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Yearning to Be Free of the Mind's Cages : THE WOMAN AND THE APE by Peter Hoeg; Farrar, Straus & Giroux; $23, 272 pages


"Grown up," says the woman to the ape, "is something you become only once you are free." "Free," the ape says, peeling an orange.

Freedom, it so happens, is a bone that Peter Hoeg, 39, born, raised and now living in Denmark, has chewed on in each of his books, whether it is freedom from society, from culture, from money, from tyranny or from self-hatred. He is one of those authors who it is worth standing by, reading each book, following each train of thought, for better or worse. And because he writes books full of ideas like the one above, books that wrap themselves around a reader's psyche so neatly, filling, for a time, every nook and cranny, they are strangely custom-made. Preference depends utterly on what bone you happen to be chewing on at the time, or pretending not to chew on, or avoiding completely.

I should also say that each book is also stunningly different from the last in structure, despite continuous trains of thought. "Smilla's Sense of Snow," published in 1993 in English (Hoeg writes in his native Danish), is a literary thriller revolving around the strange death of a child but, in the end, most memorable for its main character, a half-Danish, half-Inuit Femme Nikita named Smilla Qaavigaaq Jasperson. "Borderliners" is set in a Danish school that is conducting cruel if banal experiments on children. In this book, Hoeg somewhat abandons plot for interactive pondering with the reader on the nature of time, the persecution of children, the welling-up of innovation and creativity in the face of adversity. "The History of Danish Dreams," which was translated in 1995, is a magical realist story of four Danish families.

"The Woman and the Ape" takes on the question of human nature, our wild nature, what it has become, the various ways we repress and pervert it, and what it might mean to find it again.

Madelene Burden is 30 years old, Danish-born, and doing her best to destroy herself with a daily concoction of 99.6% alcohol and distilled water. Her husband, Adam Burden, is the director of London's Institute of Animal Behavioral Research, and with the help of his Cruella DeVil-type sister, Andrea Burden, is on his way up. Madelene and Adam live in the family seat, Mombasa Manor, in that most corrupt of cities, London. Adam likes making love with his wife (though he never stays the night in her room), but is completely indifferent to her inner life. He's a busy guy.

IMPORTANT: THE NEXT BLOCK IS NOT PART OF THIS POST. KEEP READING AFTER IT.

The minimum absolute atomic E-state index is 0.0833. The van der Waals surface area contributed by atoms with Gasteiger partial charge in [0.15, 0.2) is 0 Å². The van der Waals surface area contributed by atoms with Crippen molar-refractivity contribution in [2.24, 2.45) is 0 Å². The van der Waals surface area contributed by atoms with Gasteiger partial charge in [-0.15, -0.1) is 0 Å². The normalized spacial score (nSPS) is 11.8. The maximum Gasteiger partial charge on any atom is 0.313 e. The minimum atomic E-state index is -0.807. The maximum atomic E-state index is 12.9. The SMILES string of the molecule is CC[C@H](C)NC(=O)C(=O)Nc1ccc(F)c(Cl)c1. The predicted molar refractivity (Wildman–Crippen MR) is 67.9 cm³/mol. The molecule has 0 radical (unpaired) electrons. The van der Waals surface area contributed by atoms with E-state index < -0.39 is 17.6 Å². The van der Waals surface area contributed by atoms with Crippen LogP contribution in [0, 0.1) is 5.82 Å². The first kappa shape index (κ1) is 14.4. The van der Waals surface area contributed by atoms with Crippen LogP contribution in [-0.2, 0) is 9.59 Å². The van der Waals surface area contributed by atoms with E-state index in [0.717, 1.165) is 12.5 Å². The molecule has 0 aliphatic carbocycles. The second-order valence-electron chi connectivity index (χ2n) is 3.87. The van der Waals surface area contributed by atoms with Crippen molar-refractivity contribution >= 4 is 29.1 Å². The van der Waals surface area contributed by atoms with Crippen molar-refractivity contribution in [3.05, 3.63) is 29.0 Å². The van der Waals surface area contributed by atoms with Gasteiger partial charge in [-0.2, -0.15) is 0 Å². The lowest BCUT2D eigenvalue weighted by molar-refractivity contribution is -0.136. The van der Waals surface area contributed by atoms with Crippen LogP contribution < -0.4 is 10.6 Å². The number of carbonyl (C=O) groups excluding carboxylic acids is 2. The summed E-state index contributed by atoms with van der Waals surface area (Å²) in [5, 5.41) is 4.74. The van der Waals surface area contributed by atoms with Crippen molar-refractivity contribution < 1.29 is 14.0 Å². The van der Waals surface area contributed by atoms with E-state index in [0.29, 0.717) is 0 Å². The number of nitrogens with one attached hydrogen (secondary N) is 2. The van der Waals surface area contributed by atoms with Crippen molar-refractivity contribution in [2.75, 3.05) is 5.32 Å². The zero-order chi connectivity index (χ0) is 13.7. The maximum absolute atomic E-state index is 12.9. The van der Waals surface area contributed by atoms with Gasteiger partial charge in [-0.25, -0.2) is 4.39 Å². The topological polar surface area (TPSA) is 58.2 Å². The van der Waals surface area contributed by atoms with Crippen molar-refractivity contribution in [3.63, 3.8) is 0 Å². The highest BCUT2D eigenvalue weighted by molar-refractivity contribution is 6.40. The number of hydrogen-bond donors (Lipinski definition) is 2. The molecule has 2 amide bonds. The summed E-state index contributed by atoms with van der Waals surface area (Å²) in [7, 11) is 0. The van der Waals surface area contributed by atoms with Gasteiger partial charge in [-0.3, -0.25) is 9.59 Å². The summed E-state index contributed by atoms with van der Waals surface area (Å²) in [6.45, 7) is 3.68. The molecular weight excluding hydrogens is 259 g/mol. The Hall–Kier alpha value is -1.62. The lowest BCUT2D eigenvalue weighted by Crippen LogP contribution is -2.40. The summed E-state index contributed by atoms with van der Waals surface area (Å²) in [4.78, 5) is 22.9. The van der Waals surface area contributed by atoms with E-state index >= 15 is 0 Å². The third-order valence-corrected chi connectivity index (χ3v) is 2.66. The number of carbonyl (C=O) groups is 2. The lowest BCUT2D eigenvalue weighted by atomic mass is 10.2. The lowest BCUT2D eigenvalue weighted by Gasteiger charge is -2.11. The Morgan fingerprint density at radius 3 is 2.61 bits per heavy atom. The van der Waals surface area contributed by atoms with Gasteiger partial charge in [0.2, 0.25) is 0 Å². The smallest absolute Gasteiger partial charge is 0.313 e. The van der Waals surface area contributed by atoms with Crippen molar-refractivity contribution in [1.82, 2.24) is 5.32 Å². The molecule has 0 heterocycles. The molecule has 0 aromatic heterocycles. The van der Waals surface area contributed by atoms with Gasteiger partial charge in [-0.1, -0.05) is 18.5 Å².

Into their lives comes Erasmus the ape, who has escaped from a poacher's ship as it prepares to dock on the Thames. Captured by Adam and a team of evil scientists, Erasmus is brought to Mombasa Manor, where he meets Madelene.

"She had the feeling [on meeting Erasmus for the first time] that she was being unmasked, spied on, scrutinized, as though it saw right through her, saw her naked, devoid of makeup, and, worse still, saw her pathetic inner self, her insecurity, her worthlessness."

Those readers who dream of being known, understood, unmasked, listened to, who like their characters revealed, who appreciate turning points at which the layers of unrecognizable junk are hurled aside will, after this first meeting of the woman and the ape, lean into the book, develop a tropism for the book, in hopes that the two escape their prisons and start anew.

In her effort to free Erasmus, Madelene uncovers at least three women living inside her, all long-subdued by alcohol and all clamoring to play a role in her escape. In fact, each character in this novel has at least two other characters locked away inside. They don't all get free, but Madelene does, triumphing by her wits alone, against the Animal Welfare Foundation (a high society enterprise run by Cruella / Andrea) and the Institute of Animal Behavioral Research.

Madelene and the ape enjoy a brief period in hiding, during which they fall in love ("Hurts," says the ape describing this condition, "in heart"), wrap around each other in all kinds of ways ("Madelene had read in books that one can expect to become one with the person one loves. But she had never become one with Adam. She had become two. She had split into two people . . .") and eventually come down from the trees to try to prevent Adam from unveiling his discovery of the ape at a black-tie dinner.

At this point, the novel takes some unpredictable turns; civilization itself is unmasked and crumbles like Don Quixote, but Madelene and the ape emerge from its smoldering ashes, promising hope for humankind. It's a creation story, of a kind, written by an author with some vantage point on humanity--lofty perhaps, but free.

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